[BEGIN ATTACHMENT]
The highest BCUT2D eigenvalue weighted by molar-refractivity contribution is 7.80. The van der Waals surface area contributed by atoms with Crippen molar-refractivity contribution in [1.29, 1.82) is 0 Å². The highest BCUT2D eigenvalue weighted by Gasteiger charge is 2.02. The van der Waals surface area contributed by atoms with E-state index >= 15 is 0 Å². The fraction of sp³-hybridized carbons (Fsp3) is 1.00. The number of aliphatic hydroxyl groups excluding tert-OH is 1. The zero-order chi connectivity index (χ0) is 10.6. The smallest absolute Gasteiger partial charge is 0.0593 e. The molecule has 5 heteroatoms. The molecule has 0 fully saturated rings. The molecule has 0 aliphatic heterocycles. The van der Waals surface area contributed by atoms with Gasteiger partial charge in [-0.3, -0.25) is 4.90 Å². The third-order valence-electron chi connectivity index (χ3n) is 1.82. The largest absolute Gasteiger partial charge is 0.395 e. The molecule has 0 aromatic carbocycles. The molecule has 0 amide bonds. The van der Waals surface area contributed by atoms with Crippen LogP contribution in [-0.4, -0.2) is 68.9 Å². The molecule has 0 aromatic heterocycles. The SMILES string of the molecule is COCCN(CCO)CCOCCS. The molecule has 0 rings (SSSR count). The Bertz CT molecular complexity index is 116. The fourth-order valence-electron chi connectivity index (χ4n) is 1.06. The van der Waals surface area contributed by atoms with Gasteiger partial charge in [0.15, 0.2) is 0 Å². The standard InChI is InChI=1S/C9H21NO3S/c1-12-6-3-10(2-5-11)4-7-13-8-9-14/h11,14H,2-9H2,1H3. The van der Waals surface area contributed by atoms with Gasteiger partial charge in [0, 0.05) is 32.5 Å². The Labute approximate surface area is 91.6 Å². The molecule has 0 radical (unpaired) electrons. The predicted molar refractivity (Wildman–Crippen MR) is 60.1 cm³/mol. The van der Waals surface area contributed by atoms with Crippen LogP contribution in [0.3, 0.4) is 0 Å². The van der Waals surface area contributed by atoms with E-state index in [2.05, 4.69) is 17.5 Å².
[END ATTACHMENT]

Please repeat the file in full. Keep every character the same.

The highest BCUT2D eigenvalue weighted by molar-refractivity contribution is 7.80. The van der Waals surface area contributed by atoms with Crippen molar-refractivity contribution in [1.29, 1.82) is 0 Å². The highest BCUT2D eigenvalue weighted by Gasteiger charge is 2.02. The van der Waals surface area contributed by atoms with E-state index >= 15 is 0 Å². The fraction of sp³-hybridized carbons (Fsp3) is 1.00. The number of aliphatic hydroxyl groups excluding tert-OH is 1. The zero-order chi connectivity index (χ0) is 10.6. The smallest absolute Gasteiger partial charge is 0.0593 e. The molecule has 5 heteroatoms. The molecule has 0 fully saturated rings. The molecule has 0 aliphatic heterocycles. The van der Waals surface area contributed by atoms with Gasteiger partial charge in [-0.3, -0.25) is 4.90 Å². The third-order valence-electron chi connectivity index (χ3n) is 1.82. The largest absolute Gasteiger partial charge is 0.395 e. The molecule has 0 aromatic carbocycles. The molecule has 0 amide bonds. The van der Waals surface area contributed by atoms with Crippen LogP contribution in [-0.4, -0.2) is 68.9 Å². The molecule has 0 aromatic heterocycles. The SMILES string of the molecule is COCCN(CCO)CCOCCS. The molecule has 0 rings (SSSR count). The Bertz CT molecular complexity index is 116. The fourth-order valence-electron chi connectivity index (χ4n) is 1.06. The van der Waals surface area contributed by atoms with Gasteiger partial charge in [0.15, 0.2) is 0 Å². The standard InChI is InChI=1S/C9H21NO3S/c1-12-6-3-10(2-5-11)4-7-13-8-9-14/h11,14H,2-9H2,1H3. The van der Waals surface area contributed by atoms with Gasteiger partial charge in [0, 0.05) is 32.5 Å². The Labute approximate surface area is 91.6 Å². The molecule has 0 radical (unpaired) electrons. The predicted molar refractivity (Wildman–Crippen MR) is 60.1 cm³/mol. The van der Waals surface area contributed by atoms with Crippen LogP contribution in [0.3, 0.4) is 0 Å². The van der Waals surface area contributed by atoms with E-state index in [2.05, 4.69) is 17.5 Å².